3. Similarly, where you are using SoftwareSerial on pins 2,3, what is connected to those pins on
    the header? Normally, they're just open.

    Nothing connect on either ends on these pins. I tired different pins also

4. I assume in your Receiver sketch where you have Serial and SoftSerial, you are trying to use one
    of those  ports as a debug port? Do you have something [FDTI cable or Friend] connected to J2 on
    the Receiver board?

    I remove the cable on the J2.. just have it running on battery.

   
   
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Quote
3. Similarly, where you are using SoftwareSerial on pins 2,3, what is connected to those pins on
    the header? Normally, they're just open.

    Nothing connect on either ends on these pins. I tired different pins also

I checked about the Etherten board, I have not seen it before.

http://www.freetronics.com/products/etherten#.UKpwPOTBGfU

I assume this is where your problem is, as it has a USB chip onboard and that is hardwired to
the RX,TX pins and Serial.xxx functions, so you have to use SoftSerial on that board for the
XBee. The problem is now you have to connect the XBee module to the pins used by SoftSerial,
rather than to Rx,TX [pins 0,1] default.

Does your XBee shield allow you to do that? From what I've seen, all in all, most XBee shields
are not very well designed to deal with these problems.
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Thanks for all your help so far.

The shield I'm using is a Sparkfun Xbee shield

https://www.sparkfun.com/products/9841?

'The serial pins (DIN and DOUT) of the XBee are connected through an SPDT switch, which allows you to select a connection to either the UART pins (D0, D1) or any digital pins on the Arduino (D2 and D3 default).'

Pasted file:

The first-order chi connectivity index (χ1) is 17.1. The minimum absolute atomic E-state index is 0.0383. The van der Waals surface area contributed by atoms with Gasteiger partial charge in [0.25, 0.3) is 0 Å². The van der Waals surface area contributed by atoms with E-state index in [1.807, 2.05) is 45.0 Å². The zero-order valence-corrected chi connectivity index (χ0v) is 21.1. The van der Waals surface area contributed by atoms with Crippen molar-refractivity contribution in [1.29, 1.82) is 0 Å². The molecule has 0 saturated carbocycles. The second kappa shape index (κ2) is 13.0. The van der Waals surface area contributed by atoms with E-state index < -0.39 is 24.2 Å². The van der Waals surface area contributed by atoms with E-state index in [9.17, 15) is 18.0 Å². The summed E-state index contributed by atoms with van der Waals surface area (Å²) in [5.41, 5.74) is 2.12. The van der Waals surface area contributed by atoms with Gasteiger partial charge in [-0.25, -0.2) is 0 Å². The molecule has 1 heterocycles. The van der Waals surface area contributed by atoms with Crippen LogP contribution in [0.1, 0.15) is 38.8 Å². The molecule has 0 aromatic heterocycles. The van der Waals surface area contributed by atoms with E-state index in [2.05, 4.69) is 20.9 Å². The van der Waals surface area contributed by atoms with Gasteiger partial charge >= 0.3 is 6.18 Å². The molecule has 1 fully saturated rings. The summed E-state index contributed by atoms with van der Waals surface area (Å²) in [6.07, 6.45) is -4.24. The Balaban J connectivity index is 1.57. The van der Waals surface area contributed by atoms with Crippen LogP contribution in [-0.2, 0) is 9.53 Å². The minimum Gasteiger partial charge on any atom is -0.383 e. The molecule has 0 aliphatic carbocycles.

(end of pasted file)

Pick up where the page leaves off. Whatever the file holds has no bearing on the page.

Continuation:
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Then, flip the switch and try using SoftSerial on pins 2,3 - or 3,2 - it's easy to
get the wrong ones, crossed.

Also, you need to check the shield you have has 3.3V to 5V level shifters on the
Rx,Tx lines from the Arduino to the XBee, as it's a 3.3V device. Some of the older
Sparkfun shields were deficient on this aspect.
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I went back to basics and used the standard R3 UNO and breadboard with a xbee breakout board... its working with that code.... FINALLY smiley-grin been so frustrating..

I started layering it back up.. and when I connect the sparkfun shield it all falls over.. It worked once.. then stopped and couldnt get it to work again... Thinking it maybe faulty?



Thanks again for your help
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Good thinking, your pictures show so many wires, it looks like you may have gotten ahead of
yourself in hooking everything up before the various pieces were all tested individually.

I looked at the schematic for the Sparkfun XBee shield you linked. Like most Arduino world schematics,
I find it to be totally bizarre.

IE, the headers on the board are not labelled at all, and JP1-1..6 on the schematic no doubt refer to
pins 2..7 on the unlabelled header. Also, there are no 5V - 3.3V level-shifters. I swear they must have
4-yearolds designing these things. In any case, that's no doubt clearly a big problem you're having.
You'll likely damage the XBee module connecting 5V to the Din pin.

Some other companies, like Adafruit, sell properly-designed XBee shields.

The other problem is, people always have trouble trying to do debugging and XBee comms simultaneously
on -UNO style boards, which have only 1 hardware UART. You have to use SoftSerial, and it's never worked
well for me. All in all, it works better to jumper the XBee module to pins 0,1 [through level-shifters].



« Last Edit: November 20, 2012, 12:12:00 pm by oric_dan(333) » Logged